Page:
Tuesday, June 13, 2023

Agatha Christie’s Criminal Games: The 1970’s, on MHz Choice

Few writers have been ripped-off as much as Agatha Christie. Seriously, how many And then There Were None clones have you seen? With that in mind, who could blame the Christie estate for cutting some licensing deals that are rather distantly related to her printed words? Swedish television developed a series based on Sven Hjerson, the meta creation of Hercule Poirot’s occasional companion, mystery writer Ariadne Oliver. Similarly, French TV has very loosely adapted some of Christie’s mysteries, with completely original characters in the ongoing series Agatha Christie’s Criminal Games. After seasons set in the 1930s and 1960s, the mysteries shift to the “Me Decade” when the ten-episode Agatha Christie’s Criminal Games: The 1970’s premieres today on MHz Choice.

In some ways, Captain Annie Greco is a feminist trailblazer, but she is also a tough cop, freshly assigned to city of Lille. Most of her insubordinate subordinate detectives are both sexist and incompetent, but Max Baretta has promise. His deductive instincts are not bad, but he has been banished to file room, because of his anger management issues.

Greco assigns Baretta as her partner, but his career resuscitation will come at a price. He must attend sessions with Rose Bellecour, the extremely fashionable psychologist they meet on their first case. Thanks to her parents’ cosmetic company, Bellecour has become the confidant of actress Anna Miller, whose co-star (and abusive ex) has just been murdered.

As the only episode of the season largely “inspired” by a particular Christie novel,
Endless Night, it is not surprising the like-titled episode is one of the most successful of the 1970’s. It also has one of the best guest-starring turns from Romane Portail as Miller. Those who prefer to watch rather than read Dame Agatha might know the 1972 film with Britt Eklund and George Sanders. If so, they can surely guess the killer, but that means Flore Kosinetz and Helene Lombard rather faithfully adapted it for Criminal Games.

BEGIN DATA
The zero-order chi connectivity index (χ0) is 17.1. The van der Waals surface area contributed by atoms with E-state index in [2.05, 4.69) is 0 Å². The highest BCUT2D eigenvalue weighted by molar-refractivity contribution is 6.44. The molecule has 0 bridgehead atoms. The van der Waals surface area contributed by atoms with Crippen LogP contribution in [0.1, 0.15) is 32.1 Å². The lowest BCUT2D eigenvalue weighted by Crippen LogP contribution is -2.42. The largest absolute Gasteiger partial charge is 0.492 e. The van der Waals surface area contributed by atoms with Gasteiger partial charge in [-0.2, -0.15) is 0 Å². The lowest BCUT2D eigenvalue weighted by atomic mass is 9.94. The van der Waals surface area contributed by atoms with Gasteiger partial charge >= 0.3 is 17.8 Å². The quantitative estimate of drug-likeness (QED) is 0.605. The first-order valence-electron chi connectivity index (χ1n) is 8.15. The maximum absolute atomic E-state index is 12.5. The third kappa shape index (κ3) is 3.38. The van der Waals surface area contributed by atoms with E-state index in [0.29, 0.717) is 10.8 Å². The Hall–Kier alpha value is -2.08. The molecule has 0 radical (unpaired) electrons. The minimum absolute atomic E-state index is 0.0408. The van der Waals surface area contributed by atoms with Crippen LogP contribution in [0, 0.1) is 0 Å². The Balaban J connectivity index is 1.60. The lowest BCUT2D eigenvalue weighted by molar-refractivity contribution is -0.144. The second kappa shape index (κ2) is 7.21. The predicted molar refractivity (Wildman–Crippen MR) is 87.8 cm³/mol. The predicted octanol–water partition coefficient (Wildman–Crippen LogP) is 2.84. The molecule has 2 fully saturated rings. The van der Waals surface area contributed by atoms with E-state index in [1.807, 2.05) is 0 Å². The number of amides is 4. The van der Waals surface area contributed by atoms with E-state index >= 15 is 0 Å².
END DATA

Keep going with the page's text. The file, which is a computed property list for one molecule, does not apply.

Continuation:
The other episodes, which are almost wholly original, are more hit or miss. However, it is worth noting “The Mice will Play” incorporates elements of
The Mousetrap, with a mystery that hinges on an unwanted baby given up years prior. Poor Baretta also has a rare chance for healthy romance with Flore, an up-scale” “hospitality worker,” nicely played by Aude Legastelois.

Unfortunately, the bickering cats-and-dogs chemistry between Arthur Dupont and Chloe Chaudoye as Baretta and Bellecour gets very tiresome. Emillie Gavois-Kahn wears much better on viewers’ nerves over time as the no-nonsense Greco. However, her supposed obliviousness to the romantic interests of Jacques Blum, the coroner, also starts to wear thin. Furthermore, the hippy-dippiness of her new residence, the Nirvana Hotel, really gets shticky.

The 1970s will be too “cute” and too “funny” for a lot of mystery fans. Yet, you should give regular writers Kosinetz, Lombard, Thomas Mansuy, and Eliane Montaine credit. They always supply multiple credible suspects and try to hide the ultimate identity of each murderer until quite late in the third acts, through deception and misdirection. As a result, Greco’s cases are far more complex than Quinn Martin moron mysteries.

Regardless, there is probably a ready-made audience for the groovy costumes, which probably account for 90% of
The 1970s’ budget. Everyone looks very put-together and era-appropriate, from Bellecour’s eenie-mini-skirts to Greco’s fetish-noir leather jacket.

A lot of thought and effort went into
The 1970s. None of the episodes insulting telegraph the answer to each mystery and the period production is richly realized. It just needed to tone down the farcical rom-com elements, which play more like a 1970s sitcom than Moonlighting. Earning a mixed review, Agatha Christie’s Criminal Games: The 1970s is recommended more for fans of the era than those of Dame Agatha, when it starts streaming today (6/13) on MHz Choice.